Leadership needs to be involved in customer relations, especially when things go bad. We often say that even the best strategies and initiatives put in place to create a customer service culture can fail if management doesn’t practice what they preach.
In the article Broncos owner Pat Bowlen e-mails ticket holders after ‘gut-wrenching’ loss, the writer addresses a communication sent to season ticket holders where the Denver Broncos owner appears to do two things very well. First, he empathizes with the customer, noting “I feel terrible for our players, coaches and staff…but most importantly, my heart aches for you.” He then tries to get the fans (and probably himself) focused on the future by stating “As we move forward, I am extremely optimistic with the future of our team.”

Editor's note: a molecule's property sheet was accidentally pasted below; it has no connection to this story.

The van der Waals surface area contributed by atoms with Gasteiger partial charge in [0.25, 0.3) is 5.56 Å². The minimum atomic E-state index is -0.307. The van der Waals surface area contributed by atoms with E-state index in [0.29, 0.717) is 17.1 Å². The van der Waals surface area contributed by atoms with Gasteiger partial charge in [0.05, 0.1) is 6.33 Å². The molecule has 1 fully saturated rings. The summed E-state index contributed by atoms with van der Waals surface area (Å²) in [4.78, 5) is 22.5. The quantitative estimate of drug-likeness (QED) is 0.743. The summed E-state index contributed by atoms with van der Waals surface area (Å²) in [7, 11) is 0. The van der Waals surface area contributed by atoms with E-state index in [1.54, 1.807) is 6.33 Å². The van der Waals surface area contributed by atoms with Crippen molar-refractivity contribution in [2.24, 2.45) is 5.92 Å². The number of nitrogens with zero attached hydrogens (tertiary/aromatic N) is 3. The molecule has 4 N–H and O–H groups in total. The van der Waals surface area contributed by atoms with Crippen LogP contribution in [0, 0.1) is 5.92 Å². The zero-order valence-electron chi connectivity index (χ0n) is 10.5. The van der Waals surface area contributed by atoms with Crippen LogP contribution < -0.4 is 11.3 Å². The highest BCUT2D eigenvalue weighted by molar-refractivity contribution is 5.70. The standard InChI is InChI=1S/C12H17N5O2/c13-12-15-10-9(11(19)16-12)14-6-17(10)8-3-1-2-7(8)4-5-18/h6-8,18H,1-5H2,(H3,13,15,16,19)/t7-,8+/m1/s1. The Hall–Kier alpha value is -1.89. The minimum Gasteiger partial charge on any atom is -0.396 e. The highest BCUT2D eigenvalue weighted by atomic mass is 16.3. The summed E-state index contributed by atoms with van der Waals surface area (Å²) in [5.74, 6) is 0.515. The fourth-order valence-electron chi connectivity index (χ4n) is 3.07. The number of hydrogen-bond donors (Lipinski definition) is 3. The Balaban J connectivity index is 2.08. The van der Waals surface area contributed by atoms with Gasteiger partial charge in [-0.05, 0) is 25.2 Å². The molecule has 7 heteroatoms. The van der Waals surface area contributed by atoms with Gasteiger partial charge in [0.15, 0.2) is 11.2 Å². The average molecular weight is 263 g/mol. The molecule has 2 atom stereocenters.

This is a positive example of how a leader could (and should) insert himself into a major customer relations issue. He proactively and directly communicates, empathizes, and redirects the focus to the future.
Now I’m not suggesting that leadership needs to constantly be involved in the role of “customer relations representative,” because – frankly – many business leaders are ill-equipped to know how to defuse a 1-on-1 situation, how to effectively communicate, how to empathize with their customer, and how to be responsive to needs.
But when issues arise, don’t buck the Broncos’ approach to fan relations. Appropriately involve leaders in communicating the empathy and the future vision.
Interested in improving your organization’s customer service? See more at http://www.cssamerica.com/